Description: The familiar Canada goose is North America’s most common goose. Measuring up to 43 inches in length, the Canada Goose has a black head and neck with a conspicuous white gumdrop-shaped marking that extends through the face. The breast and underparts are a dusky-white color and the back and wings are brown. The Canada Goose has a white rump, black tail and black beak. Females and males are identical. Northern individuals tend to be smaller and size and western individuals tend to be darker. The “honking calls” of Canada Geese are often heard while the birds migrate in their characteristic “V” formation.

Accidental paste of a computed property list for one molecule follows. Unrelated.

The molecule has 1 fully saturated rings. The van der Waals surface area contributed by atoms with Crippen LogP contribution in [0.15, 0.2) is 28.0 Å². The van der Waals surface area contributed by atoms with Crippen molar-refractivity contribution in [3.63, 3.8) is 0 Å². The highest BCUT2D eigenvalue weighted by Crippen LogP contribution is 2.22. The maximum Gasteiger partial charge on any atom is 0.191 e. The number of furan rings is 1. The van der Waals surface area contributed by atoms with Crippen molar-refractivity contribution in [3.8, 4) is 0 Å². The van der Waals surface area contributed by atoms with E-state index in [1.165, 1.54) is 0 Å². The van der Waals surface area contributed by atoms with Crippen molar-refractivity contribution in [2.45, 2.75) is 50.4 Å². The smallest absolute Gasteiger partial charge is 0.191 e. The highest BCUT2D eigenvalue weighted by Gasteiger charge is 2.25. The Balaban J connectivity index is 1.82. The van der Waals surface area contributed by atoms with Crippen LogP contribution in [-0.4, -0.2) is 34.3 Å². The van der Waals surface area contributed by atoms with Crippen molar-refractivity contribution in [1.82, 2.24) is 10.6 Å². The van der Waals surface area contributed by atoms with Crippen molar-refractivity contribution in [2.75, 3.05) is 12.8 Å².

Diet: Plants, grains, weeds, grasses, and berries.
Range: The Canada Goose breeds throughout Canada and the northern two-thirds of the United States. They can be found throughout the lower 48 states during the winter (except in south Florida).
Habitat: Lakes, ponds, rivers, fields, airports, golf courses, parks.
Status: The Canada Goose is so common that it has become a nuisance. Huge non-migratory populations exist in major cities, suburbs, and on golf courses and ponds.